When people ask me about my political leanings, I have two answers. Each is true, yet (to most people) each conflicts with the other. One one hand, I am a progressive. On the other, I am a libertarian. The two really do blend well, and it’s a more common belief than you might think. I believe the government should “establish justice, insure domestic tranquility, provide for the common defense, promote the general welfare, and secure the blessings of liberty to ourselves and our posterity” and nothing else. I believe society should work toward making life better for everyone, including future generations. I also believe that the individual should be free to do as he chooses, so long as another is not harmed.
I think I’ve stated that so simply that most everyone would say “I think that way too!” The devil’s in the details — how do you define “harm”, “general welfare”, “better”, and “individual”? to a large degree, those definitions are what separates the parties. Between the two major ones, I tend to agree more with the Democrats more than the Republicans. This is in large part because, despite professing to the contrary, the Republicans tend to have no respect for the rights of the individual. But there is plenty to take the Democratic party to task over as well, so at election time I vote based more on the candidate’s beliefs than the party represented. More often than not, minor parties get my votes.
Yesterday in Georgia, the Democrats fell from power. It was an odd campaign season, kicked off by the Democrats legally redistricting the state in closed door legislative sessions (without the Republicans present), emerging with textbook gerrymandered maps. Local interests were sacrificed for the single goal of extending the Dems control over the state, and they had no apologies. The governor spent an obscene amount of money on TV, radio, and print ads that credited him with everything good that had happened in Georgia, even those things that he had opposed before they happened. They were insulting to anyone with a memory. On the other hand, you had a Republican challenger whose initial campaign was fueled by anger over the change in the state flag. Though he distanced himself from racism, his vocal supporters weren’t so tactful. [He blew all that tact away, however, when during his victory speech, as the first Republican governor-elect in over 130 years, he exclaimed “Free at last! Free at last! Thank god almighty, Free at last!”]. The greens had a candidate I should have voted for (but didn’t).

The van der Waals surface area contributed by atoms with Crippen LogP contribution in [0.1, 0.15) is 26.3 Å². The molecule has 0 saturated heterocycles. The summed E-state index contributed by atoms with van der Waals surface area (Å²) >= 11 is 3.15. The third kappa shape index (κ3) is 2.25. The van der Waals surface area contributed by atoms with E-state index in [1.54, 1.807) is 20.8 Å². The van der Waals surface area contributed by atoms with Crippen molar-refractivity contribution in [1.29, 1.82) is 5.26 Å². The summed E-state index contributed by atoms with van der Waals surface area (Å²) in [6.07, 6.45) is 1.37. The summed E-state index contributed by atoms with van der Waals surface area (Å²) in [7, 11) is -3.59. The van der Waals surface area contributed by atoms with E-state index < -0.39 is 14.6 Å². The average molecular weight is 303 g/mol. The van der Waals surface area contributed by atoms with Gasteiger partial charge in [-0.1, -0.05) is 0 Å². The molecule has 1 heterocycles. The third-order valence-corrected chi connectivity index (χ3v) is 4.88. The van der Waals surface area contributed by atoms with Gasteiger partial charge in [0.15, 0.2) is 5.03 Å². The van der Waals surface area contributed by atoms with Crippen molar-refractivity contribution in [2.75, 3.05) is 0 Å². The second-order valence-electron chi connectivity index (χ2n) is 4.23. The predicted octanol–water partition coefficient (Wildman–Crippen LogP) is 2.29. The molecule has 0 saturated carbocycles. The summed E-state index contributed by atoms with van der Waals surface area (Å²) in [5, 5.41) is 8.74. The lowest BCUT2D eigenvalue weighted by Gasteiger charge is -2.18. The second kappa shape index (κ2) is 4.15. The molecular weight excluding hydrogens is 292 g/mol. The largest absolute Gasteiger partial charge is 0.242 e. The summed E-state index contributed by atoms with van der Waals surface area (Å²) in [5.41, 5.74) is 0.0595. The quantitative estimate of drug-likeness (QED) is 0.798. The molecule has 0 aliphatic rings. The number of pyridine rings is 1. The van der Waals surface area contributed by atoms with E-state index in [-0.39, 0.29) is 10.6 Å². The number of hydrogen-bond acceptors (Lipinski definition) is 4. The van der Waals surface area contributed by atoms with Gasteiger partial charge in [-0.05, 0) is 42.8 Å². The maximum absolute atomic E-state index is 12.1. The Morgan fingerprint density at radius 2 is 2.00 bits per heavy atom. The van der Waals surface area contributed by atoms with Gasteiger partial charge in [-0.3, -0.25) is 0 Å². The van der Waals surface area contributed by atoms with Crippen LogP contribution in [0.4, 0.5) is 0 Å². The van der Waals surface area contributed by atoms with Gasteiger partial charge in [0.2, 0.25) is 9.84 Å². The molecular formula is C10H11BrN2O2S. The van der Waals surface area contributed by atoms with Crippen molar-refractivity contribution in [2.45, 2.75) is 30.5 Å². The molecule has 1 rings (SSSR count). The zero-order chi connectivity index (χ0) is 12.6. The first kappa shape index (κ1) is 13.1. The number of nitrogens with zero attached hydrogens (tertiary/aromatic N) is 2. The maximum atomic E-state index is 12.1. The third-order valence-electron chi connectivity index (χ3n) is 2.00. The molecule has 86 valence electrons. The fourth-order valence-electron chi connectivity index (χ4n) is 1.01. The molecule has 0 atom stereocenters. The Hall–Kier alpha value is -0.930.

As went the governorship, so went the state senate. The Athens-area senator was a great progressive in his first term. He stood for environmentally friendly smart growth and other progressive causes. His opponent was a real estate developer. The developer ran a brilliant negative campaign, focused his efforts on the extremely Republican suburban areas, and was helped a lot when the senator claimed he had an endorsement that was easily shown to be false. The Republican victory here, coupled with the (still not officially announced) switch of three senator’s party affiliations, have helped the Republicans take control of the state senate for the first time.
In Athens proper, there was a complete progressive sweep. The mayor and all the council positions up for grabs landed on the progressive side. Good things may happen in town.
Oh… Athens was in one of the newly created congressional districts, carefully engineered to be in Democratic hands. They then proceeded to get a truly horrible party hack through the primaries and managed to lose the seat altogether. I’d rather be represented by the left in Washington, but I was glad to see the Dems get what they had coming. Actually, since the district was so tightly drawn, I wasn’t a part of it. The district I live in is concentrated Republicans.
The US Senate race here was odd, too. The Republican won, but only after he questioned the courage of his opponent, a standing senator who lost both legs and an arm in Vietnam. His win helps put the Republicans in charge of the US Senate. Given how the Democratic senate caved on most everything, I don’t suspect much will change. Except for the appointment for life of judges who don’t seem to respect the rights of the individual, that is.
So, that’s my recap of the election. How’d things go in your neck of the woods?